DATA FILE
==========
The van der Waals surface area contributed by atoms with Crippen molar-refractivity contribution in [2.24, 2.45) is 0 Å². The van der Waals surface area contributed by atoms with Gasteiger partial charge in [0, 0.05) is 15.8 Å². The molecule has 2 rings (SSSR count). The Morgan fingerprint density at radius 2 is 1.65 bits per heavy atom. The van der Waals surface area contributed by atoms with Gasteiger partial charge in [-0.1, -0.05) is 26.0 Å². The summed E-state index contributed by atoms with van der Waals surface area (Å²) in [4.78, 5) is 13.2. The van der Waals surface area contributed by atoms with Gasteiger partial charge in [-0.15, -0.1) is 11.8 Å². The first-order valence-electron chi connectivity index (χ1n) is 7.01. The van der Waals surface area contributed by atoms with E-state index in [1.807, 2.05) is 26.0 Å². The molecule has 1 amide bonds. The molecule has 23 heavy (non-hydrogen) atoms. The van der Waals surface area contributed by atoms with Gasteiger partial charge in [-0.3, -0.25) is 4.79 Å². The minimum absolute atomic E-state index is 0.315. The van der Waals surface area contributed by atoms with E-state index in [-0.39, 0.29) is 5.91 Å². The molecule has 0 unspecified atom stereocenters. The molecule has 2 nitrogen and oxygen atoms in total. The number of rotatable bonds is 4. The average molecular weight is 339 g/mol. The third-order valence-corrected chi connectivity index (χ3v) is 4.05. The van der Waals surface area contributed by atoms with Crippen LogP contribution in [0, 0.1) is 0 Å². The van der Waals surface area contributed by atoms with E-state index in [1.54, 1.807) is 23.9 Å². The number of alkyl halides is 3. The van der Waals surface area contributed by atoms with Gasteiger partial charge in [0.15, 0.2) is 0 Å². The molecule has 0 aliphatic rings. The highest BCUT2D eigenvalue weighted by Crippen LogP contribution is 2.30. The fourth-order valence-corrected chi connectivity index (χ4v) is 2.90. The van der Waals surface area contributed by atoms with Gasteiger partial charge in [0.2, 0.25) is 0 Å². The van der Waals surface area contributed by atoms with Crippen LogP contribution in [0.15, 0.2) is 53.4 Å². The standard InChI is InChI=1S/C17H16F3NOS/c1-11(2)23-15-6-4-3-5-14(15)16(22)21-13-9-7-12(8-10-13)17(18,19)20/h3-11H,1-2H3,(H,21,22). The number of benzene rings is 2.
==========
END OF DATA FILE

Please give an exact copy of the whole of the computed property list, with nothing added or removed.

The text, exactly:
The van der Waals surface area contributed by atoms with Crippen molar-refractivity contribution in [2.24, 2.45) is 0 Å². The van der Waals surface area contributed by atoms with Gasteiger partial charge in [0, 0.05) is 15.8 Å². The molecule has 2 rings (SSSR count). The Morgan fingerprint density at radius 2 is 1.65 bits per heavy atom. The van der Waals surface area contributed by atoms with Gasteiger partial charge in [-0.1, -0.05) is 26.0 Å². The summed E-state index contributed by atoms with van der Waals surface area (Å²) in [4.78, 5) is 13.2. The van der Waals surface area contributed by atoms with Gasteiger partial charge in [-0.15, -0.1) is 11.8 Å². The first-order valence-electron chi connectivity index (χ1n) is 7.01. The van der Waals surface area contributed by atoms with E-state index in [1.807, 2.05) is 26.0 Å². The molecule has 1 amide bonds. The molecule has 23 heavy (non-hydrogen) atoms. The van der Waals surface area contributed by atoms with Gasteiger partial charge in [-0.3, -0.25) is 4.79 Å². The minimum absolute atomic E-state index is 0.315. The van der Waals surface area contributed by atoms with E-state index in [-0.39, 0.29) is 5.91 Å². The molecule has 0 unspecified atom stereocenters. The molecule has 2 nitrogen and oxygen atoms in total. The number of rotatable bonds is 4. The average molecular weight is 339 g/mol. The third-order valence-corrected chi connectivity index (χ3v) is 4.05. The van der Waals surface area contributed by atoms with Crippen LogP contribution in [0, 0.1) is 0 Å². The van der Waals surface area contributed by atoms with E-state index in [1.54, 1.807) is 23.9 Å². The number of alkyl halides is 3. The van der Waals surface area contributed by atoms with Gasteiger partial charge in [0.15, 0.2) is 0 Å². The molecule has 0 aliphatic rings. The highest BCUT2D eigenvalue weighted by Crippen LogP contribution is 2.30. The fourth-order valence-corrected chi connectivity index (χ4v) is 2.90. The van der Waals surface area contributed by atoms with Gasteiger partial charge in [0.2, 0.25) is 0 Å². The van der Waals surface area contributed by atoms with Crippen LogP contribution in [0.15, 0.2) is 53.4 Å². The standard InChI is InChI=1S/C17H16F3NOS/c1-11(2)23-15-6-4-3-5-14(15)16(22)21-13-9-7-12(8-10-13)17(18,19)20/h3-11H,1-2H3,(H,21,22). The number of benzene rings is 2.